This stop may not have been as adrenaline-rushing as some of our others, but there was something peaceful about having a blank canvas to end the day on. With my Bahamian beer in one hand, I reached into the water with my other, pulling out a sand dollar. Apparently I wasn’t the only one to discover these hidden treasures. As I looked around, I watched as other tourists held 2, 3, 4, even 5 sand dollars in their hands, seeing how many they could find before it was time to go back to the boat.
“Watcha plans for after?” the captain shouted down to us.
“You tell me,” I replied, ready for another local treasure.
“T’n’T,” he said back immediately, “T’n’T.”
Arriving At T’N’T’ Delights
As it turned out, T’n’T’ Delights was just a short walk away from our AirBnb. That’s the beauty of island life–no rush hour and no lengthy drives. After a quick shower and a dousing of insect spray (most of the sand flies come out at sunset), we took a stroll down Queen’s Highway and arrived at T’N’T’ in no time.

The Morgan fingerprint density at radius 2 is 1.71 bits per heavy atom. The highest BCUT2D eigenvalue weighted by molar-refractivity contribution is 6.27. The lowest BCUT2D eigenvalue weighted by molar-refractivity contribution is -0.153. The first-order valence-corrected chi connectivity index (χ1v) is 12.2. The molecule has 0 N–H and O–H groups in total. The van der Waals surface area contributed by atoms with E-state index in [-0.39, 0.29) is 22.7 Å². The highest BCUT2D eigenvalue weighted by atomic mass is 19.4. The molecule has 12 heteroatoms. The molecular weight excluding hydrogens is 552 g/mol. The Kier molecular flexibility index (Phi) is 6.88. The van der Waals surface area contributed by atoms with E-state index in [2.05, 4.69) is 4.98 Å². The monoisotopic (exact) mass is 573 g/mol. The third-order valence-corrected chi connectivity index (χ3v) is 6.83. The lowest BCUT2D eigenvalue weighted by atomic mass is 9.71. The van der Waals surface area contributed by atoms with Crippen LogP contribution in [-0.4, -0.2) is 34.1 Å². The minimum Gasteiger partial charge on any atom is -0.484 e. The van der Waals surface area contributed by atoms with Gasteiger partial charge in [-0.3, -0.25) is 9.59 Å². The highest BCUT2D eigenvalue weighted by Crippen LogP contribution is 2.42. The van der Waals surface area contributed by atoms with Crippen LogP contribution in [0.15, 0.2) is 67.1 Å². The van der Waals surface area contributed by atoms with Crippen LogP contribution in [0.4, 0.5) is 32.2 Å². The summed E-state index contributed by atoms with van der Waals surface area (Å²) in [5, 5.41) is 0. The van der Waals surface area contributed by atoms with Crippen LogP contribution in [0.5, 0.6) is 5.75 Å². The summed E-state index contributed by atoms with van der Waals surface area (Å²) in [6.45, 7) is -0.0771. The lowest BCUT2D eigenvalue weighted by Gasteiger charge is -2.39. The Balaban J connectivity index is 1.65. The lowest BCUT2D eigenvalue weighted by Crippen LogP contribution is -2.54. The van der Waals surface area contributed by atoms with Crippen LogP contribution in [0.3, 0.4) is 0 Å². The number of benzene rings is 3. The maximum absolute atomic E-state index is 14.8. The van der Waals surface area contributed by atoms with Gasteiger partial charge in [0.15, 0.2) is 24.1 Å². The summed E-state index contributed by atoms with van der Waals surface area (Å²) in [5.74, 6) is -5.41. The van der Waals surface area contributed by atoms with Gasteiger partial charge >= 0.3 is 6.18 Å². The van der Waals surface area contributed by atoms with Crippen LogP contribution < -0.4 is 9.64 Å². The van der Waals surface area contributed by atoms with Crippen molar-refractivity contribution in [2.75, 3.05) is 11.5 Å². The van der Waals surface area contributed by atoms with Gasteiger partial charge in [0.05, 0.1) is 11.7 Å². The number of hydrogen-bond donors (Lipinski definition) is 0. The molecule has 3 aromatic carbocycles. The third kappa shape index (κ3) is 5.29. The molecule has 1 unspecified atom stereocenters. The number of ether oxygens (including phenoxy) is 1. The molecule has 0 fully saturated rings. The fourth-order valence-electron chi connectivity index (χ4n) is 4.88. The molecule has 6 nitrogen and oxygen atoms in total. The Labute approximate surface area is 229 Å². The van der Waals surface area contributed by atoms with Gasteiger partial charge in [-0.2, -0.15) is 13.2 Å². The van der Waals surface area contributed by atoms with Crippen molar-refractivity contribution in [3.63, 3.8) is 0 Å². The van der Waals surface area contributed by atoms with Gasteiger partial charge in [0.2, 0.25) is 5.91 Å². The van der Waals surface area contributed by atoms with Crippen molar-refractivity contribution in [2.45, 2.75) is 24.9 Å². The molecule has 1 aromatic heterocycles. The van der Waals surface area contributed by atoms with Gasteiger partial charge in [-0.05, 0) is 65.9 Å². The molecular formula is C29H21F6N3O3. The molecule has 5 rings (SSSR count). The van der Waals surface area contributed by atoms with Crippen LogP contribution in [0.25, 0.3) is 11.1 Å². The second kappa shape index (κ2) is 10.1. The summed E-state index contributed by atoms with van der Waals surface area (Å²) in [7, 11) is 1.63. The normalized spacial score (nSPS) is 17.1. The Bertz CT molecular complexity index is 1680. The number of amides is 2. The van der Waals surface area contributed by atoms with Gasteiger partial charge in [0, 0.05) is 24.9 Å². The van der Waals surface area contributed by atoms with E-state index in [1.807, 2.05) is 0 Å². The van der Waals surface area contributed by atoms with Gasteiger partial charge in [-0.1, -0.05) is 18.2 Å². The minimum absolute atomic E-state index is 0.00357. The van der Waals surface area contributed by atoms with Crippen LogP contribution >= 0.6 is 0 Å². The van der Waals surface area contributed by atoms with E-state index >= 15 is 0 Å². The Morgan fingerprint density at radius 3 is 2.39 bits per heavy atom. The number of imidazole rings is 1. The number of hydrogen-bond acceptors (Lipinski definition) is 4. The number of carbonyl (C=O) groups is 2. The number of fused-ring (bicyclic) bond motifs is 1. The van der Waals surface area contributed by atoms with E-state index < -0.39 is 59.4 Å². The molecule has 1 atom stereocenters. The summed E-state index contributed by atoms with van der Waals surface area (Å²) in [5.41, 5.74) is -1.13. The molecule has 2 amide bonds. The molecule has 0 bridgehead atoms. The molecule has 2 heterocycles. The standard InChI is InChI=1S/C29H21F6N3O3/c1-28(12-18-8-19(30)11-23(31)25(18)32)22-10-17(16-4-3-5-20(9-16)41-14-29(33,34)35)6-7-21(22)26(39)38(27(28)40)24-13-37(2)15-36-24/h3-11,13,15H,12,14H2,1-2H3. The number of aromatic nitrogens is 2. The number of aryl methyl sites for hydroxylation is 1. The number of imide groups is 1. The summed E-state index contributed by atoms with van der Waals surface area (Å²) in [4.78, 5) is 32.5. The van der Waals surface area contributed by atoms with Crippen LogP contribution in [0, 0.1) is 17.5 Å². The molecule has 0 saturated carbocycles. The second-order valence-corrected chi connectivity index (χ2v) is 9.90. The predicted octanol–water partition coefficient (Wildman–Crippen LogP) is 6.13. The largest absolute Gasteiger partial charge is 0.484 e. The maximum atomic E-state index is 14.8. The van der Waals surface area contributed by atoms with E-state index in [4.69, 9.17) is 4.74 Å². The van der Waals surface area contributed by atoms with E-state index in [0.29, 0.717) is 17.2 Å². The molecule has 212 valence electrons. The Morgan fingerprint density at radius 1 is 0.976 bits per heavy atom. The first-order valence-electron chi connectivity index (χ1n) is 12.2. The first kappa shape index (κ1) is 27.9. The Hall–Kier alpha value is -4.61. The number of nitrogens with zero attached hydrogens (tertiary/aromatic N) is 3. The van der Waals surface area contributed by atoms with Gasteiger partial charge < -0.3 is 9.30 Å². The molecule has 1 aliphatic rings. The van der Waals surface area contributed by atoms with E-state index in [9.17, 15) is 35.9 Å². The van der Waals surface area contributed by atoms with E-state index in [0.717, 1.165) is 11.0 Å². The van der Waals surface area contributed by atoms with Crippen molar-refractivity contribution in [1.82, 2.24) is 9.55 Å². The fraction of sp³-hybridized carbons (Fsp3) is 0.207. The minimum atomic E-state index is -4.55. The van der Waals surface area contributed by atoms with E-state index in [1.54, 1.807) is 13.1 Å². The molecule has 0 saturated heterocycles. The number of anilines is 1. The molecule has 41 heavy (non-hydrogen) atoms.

Our lunch at Staniel Cay Yacht Club already felt like it was ages ago and I was ready to grab some dinner with our local beers. Though the hut only consisted of about 5 bar stools, the locals were already swarming, filling up the extra benches and picnic tables scattered in the yard. We ordered two Philly cheesesteaks and a beer each, then made our way to one of the picnic tables. It wasn’t long before our captains arrived, joining us at the table. I soon found that everyone on the island was extremely close, though I’m not sure if that came as a surprise.